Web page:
On a pure plot level, there is little difference between Grabbers and the British alien invasion films of the 1950s and 1960s see similar efforts like Devil Girl from Mars (1954), The Trollenberg Terror/The Crawling Eye (1958), Invasion (1966), They Came From Beyond Space (1967), The Body Stealers (1969) and in particular Terence Fisher films like Island of Terror (1966) and Night of the Big Heat (1967). There are common locales and themes in many of these of residents of a small British town or island that is blocked off from the mainland as an alien menace crowds in. Most of these films feature a crosscut of provincial locals from different walks of life who come together in a siege situation as they face off against the monsters before discovering a previously unknown flaw in their armour.
The difference between Grabbers and these others is all in the way that this film is played. In this case, it comes with a not inconsiderable sense of humour. One is constantly reminded of the US film Tremors (1990) and its adroit mix of monster movie and comedy (although maybe that was just ones attention being drawn to the similarity between that films creatures known as Graboids and this films Grabbers). To get an idea of the sublime wackiness that is Grabbers, imagine Tremors, which was set in Nowheresville, Arizona, transplanted and recast with the characters from Father Ted (1995-8).
Grabbers is only a second film for Irish director Jon Wright who had previously made the undead revenge film Tormented (2009). Wright displays great assurance, particularly when it comes to the comedy aspect. The film comes with an enormous number of asides, wry reactions and tossed-off lines that leaves one constantly laughing the entire way through. All of the actors cast pull their respective parts off with perfectly in-character timing to quite hilarious results. Richard Coyle a British as opposed to Irish actor who has had bit parts in films like Going Postal (tv mini-series, 2010), Prince of Persia: The Sands of Time (2010), W.E. (2011) and Pusher (2012) has a great deal of fun. He has a predictable character arc that of the cynical, burned-out drunk who has to rise to become the hero of the hour throughout the course of the show and handles the part with a wry likeability. Ruth Bradley has a quieter role that essentially gives her the part of the uptight by-the-rulebook straight cop in uncharted territory but has some equally funny moments during the latter half, which she spends in a state of intoxication.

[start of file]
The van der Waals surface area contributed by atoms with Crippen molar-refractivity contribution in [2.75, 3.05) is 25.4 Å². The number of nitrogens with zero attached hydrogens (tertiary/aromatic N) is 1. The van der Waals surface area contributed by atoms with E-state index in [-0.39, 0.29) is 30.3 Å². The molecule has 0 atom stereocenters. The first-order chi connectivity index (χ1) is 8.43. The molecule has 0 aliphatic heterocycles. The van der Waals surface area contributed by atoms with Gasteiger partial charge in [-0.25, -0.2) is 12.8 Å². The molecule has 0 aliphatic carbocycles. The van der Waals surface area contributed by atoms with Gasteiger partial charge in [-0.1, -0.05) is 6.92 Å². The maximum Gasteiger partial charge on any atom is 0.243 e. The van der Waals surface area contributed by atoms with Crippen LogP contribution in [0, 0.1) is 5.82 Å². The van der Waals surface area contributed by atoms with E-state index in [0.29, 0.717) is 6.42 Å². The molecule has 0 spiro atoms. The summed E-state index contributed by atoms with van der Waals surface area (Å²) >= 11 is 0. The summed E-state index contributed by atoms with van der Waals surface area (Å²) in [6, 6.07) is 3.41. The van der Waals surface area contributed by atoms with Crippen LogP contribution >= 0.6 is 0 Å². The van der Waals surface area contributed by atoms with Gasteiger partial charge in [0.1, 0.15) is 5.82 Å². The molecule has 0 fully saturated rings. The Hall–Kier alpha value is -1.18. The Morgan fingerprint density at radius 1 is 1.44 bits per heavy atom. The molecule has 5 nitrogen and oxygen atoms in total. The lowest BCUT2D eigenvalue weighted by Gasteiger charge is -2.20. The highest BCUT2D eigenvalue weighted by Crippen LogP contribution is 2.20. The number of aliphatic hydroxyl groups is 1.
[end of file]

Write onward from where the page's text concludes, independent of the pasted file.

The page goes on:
The films funniest aspect is the climax where it is decided perhaps in a take on The Faculty (1998) and its using homebake as a means of defeating the invaders that the only means of combating the alien is to raise everybodys blood-alcohol levels to a point where drinking blood is considered poisonous to the aliens, resulting in a massive piss-up at the islands bar with the locals then having to enter the fray while hammered. If nothing else, it makes Grabbers the only film to date that celebrates that getting drunk as a means of saving the world.
The creature effects are kept sparse but are modestly effective. The film was shot around Irelands County Donegal, in particular on Rutland Island, which has only a population of 1000, where Jon Wright and his cinematographer have determined to shoot the landscape for exquisite tourist postcard perfection.
Jon Wright next went on to make Robot Overlords (2014).
(Screening at the Vancouver International Film Festival)